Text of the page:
Skip to main content

5 reasons why supply-side knowledge management is outdated

In the business world, things tend to come and go. There are trends, which ebb and flow fairly quickly, and there are practices, which usually have more staying power until there is evidence to demonstrate value in revamping the practice. When it comes to knowledge management (KM), there are some aspects that fall somewhere in between trend and practice, but the value of solidifying the knowledge management workflow in today’s professional atmosphere means understanding why the practices and trends need to shift.

Historically, supply-side KM has been the dominant philosophy within organisations. This approach followed the idea that information should be passed from the top to the bottom, supplying individuals with information when and where needed. While there is value to be found in allowing subject matter experts to share information in that manner, today’s transitioning workforce finds equal importance in the ability to collaborate, combine and share knowledge from the bottom up. For this reason, the growth of demand-side KM has gathered momentum.

To remain competitive, companies must evolve with the needs and expectations of their knowledge workers. Here are five reasons that justify a shift from supply-side knowledge management to demand-side knowledge management:

1. The technology is better

Before the Digital Era, tracking, documenting, and retrieving shared knowledge was somewhat of a headache. It required manual action at each step of the way, often leaving employees feeling as though it was simply another piece of the job, with very little reward to show for the extra work. Now, with the growth of voice-to-text technology, as well as the vastly increased accessibility to the digital community, there are more streamlined ways to incorporate demand-side knowledge sharing into the professional setting.

2. Collaboration is valued more than ever before

Supply-side knowledge sharing was overly dependent on a top-down model, but as technology has matured, the need for collaboration has matured along with it. Relying on company leaders to supply knowledge or ideas has opened up into a system that values the input from team members across the board.

3. New knowledge drives industry shifts

Because supply-side knowledge management supplies information to people when needed, there was little need to develop new knowledge. Now, with the sheer amount of information available, curious minds are questioning norms, prizing the creation of new information equally with existing knowledge. The desire for new knowledge is a driving power behind some of the industry shifts, both technologically and philosophically.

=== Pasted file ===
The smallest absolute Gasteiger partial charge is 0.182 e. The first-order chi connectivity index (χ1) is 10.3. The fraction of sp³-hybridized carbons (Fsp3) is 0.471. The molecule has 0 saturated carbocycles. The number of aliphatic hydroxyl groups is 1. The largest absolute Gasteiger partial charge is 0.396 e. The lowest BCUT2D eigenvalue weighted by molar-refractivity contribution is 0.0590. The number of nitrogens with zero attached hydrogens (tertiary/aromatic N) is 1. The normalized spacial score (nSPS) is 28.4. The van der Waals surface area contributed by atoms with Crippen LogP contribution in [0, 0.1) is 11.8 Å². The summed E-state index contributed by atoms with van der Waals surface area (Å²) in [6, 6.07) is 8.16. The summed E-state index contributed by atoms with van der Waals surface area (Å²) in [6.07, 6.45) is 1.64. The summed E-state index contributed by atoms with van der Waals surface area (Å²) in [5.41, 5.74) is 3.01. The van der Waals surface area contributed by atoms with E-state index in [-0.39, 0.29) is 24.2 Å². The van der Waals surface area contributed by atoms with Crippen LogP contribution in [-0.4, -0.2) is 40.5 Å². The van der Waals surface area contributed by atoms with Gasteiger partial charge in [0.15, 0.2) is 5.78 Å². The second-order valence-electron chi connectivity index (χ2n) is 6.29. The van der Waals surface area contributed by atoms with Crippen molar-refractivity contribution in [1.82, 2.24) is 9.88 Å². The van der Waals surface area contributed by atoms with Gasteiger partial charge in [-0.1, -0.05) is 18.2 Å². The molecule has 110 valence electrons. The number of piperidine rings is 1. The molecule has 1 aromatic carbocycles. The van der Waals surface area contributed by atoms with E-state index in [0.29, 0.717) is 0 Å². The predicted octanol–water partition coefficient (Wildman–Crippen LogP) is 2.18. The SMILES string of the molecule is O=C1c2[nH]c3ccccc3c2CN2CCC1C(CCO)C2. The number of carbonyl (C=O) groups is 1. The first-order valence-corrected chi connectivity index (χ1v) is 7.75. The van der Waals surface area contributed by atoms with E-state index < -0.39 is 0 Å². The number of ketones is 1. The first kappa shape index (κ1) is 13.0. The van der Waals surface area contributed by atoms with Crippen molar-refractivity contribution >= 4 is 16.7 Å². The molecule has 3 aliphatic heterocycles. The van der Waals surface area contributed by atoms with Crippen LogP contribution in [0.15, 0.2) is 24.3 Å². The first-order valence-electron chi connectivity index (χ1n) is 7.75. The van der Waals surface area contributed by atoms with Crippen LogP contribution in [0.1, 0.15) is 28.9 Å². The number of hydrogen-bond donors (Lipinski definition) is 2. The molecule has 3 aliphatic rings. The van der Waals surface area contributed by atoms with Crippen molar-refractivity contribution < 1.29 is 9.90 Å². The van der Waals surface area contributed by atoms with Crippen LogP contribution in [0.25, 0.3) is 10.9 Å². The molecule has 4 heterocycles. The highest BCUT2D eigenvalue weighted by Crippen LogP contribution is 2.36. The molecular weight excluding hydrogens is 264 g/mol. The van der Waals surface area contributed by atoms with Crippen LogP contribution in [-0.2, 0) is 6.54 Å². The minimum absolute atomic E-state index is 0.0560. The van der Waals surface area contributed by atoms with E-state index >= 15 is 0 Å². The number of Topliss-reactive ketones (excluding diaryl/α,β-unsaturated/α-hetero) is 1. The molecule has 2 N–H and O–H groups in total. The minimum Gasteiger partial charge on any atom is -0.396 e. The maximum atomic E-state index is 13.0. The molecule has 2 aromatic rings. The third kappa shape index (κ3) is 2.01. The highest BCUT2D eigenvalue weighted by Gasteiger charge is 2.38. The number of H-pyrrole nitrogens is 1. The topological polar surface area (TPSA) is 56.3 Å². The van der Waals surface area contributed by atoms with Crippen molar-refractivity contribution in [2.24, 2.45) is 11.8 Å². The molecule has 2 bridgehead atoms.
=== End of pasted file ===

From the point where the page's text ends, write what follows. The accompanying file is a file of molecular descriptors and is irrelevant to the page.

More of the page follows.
4. Company leaders support knowledge sharing

Leadership often has the unenviable task of harnessing and managing knowledge from employees who fear that knowledge sharing will make themselves disposable to the company. But as these organisations have begun to value collaboration and new knowledge creation, leadership has begun to fully support demand-side knowledge creation, allowing employees to feel less threatened by knowledge sharing.

5. The marketplace demands it

Before feedback channels, such as social media and review sites, companies could handle business practices in relative isolation. Today, the sharing of workplace environments, benefits, leadership styles, etc., can be found for just about any company with an online presence. Employees have the ability to look for companies that better fit their needs, a shift that has brought the playing field to a more level position.

Companies that do not support collaboration, knowledge sharing, creativity or individual value can quickly become an undesirable place for not only prospective job seekers, but existing talent.

The supply-side vs. demand-side conversation is happening at many organisational levels, and the truth is, there is a place for both practices as the situation calls. However, many of the 'traditional' tenets of supply-side knowledge management have become outdated, and supplementing the practice with the innovative demand-side knowledge management practices could make all the difference throughout an organisation.

Caitlin Zucal at DZone